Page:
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there could scarcely be said to be any grass. Thursday, 19th June, Mr. Stutchbury called on me and accompanied me to the diggings – Just as I expected to see – veins, bosses and steep hills of trap rock appeared in both banks of the river, in which there was a fresh which prevented me from walking a cross as I intended to visit Mr. Hardy. On a stony bough or link of the river, edged with river oaks (Casuarina), I counted about 200 men at work, besides what were also in sight higher up and lower down the river, on the opposite bank, high above the river were numerous tents, as well as on the left bank of the river – and a bark home with placards about booking for mail, and about all kinds of stores sold there stood on river bank close to the diggers. At this place there was a perpetual thoroughfare resembling the people at a tryst or fair, and amongst the natives who were there rather numerous. I was very glad to meet “Tommy Came Last” who accompanied me in my Expedition to the interior in 1836. He was now grown a powerful man in prime of manhood, but from Mr. Davidson I learnt that he was still remarkable for docility and good conduct. He was very lame from a sore foot. I ascertained that the aborigines have no name for gold – and that they had never known it, or seen it, until we shewed it to them. They accordingly call it “Gold” from us. This fact is clearly established altho’.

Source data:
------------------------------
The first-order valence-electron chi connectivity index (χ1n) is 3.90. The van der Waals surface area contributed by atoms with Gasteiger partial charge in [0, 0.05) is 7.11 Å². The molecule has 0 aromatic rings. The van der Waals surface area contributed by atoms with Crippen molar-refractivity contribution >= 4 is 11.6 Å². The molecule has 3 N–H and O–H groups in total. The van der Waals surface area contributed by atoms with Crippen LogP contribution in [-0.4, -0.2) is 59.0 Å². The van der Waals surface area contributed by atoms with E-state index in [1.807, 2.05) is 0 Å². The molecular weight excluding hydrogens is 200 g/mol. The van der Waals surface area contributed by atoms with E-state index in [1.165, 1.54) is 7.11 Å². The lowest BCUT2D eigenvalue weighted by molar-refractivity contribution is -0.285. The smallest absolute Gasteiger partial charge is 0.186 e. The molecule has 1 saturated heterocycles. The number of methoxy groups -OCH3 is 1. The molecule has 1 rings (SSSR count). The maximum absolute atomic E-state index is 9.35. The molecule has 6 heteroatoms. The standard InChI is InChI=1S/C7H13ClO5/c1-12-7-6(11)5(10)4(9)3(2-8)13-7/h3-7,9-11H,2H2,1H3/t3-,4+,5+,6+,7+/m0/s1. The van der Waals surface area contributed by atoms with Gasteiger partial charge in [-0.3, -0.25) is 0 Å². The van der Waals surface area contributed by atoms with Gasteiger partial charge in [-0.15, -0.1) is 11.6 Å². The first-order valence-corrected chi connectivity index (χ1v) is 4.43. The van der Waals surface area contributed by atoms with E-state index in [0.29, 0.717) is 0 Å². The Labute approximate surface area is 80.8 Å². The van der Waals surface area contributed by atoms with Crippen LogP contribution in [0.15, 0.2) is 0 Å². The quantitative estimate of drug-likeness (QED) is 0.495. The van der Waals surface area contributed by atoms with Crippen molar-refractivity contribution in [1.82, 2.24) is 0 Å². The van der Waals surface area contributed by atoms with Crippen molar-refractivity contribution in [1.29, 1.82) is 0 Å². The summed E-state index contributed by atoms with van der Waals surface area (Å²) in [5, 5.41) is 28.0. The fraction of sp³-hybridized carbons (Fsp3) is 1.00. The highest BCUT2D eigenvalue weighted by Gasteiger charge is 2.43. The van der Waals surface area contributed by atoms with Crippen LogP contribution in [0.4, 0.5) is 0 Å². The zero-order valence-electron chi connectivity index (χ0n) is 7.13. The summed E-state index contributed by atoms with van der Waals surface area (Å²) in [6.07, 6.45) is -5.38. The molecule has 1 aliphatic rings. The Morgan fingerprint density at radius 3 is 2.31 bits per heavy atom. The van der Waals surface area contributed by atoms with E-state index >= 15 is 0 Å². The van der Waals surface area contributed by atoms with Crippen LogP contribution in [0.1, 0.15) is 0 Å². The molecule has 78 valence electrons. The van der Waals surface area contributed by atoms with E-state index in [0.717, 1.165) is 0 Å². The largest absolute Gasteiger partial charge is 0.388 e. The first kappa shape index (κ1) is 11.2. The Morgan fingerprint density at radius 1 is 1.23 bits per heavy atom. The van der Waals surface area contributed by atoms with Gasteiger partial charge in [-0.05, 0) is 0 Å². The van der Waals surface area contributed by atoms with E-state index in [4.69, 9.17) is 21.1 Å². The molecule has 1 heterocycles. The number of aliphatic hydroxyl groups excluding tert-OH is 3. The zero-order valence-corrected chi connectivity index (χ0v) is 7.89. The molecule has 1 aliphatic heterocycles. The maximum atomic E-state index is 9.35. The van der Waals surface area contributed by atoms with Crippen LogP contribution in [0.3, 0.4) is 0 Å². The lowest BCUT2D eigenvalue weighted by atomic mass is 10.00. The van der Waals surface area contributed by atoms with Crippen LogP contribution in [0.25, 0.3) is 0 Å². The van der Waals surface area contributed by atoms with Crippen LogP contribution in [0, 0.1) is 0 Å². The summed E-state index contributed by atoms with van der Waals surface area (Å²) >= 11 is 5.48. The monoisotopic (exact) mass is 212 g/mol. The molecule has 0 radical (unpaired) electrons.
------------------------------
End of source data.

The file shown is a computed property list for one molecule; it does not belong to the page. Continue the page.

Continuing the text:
Friday, 20th June 1851
This day we proceeded to try a set of cylinders at gold working at a spot in the Nandillion Ponds which presented favourable indicating – but not a speck of gold could be found. I felt unwell yesterday and this day – a swimming in the head and intense head-ache – which Mr. Davidson convinced me, arose from having cold feet: however that might be, this indisposition was by no means favourable to these operations I was engaged in at that time. My son shot a water-rat with web-feet such as we had not seen – and it was skinned and preserved for Mr. Agilby.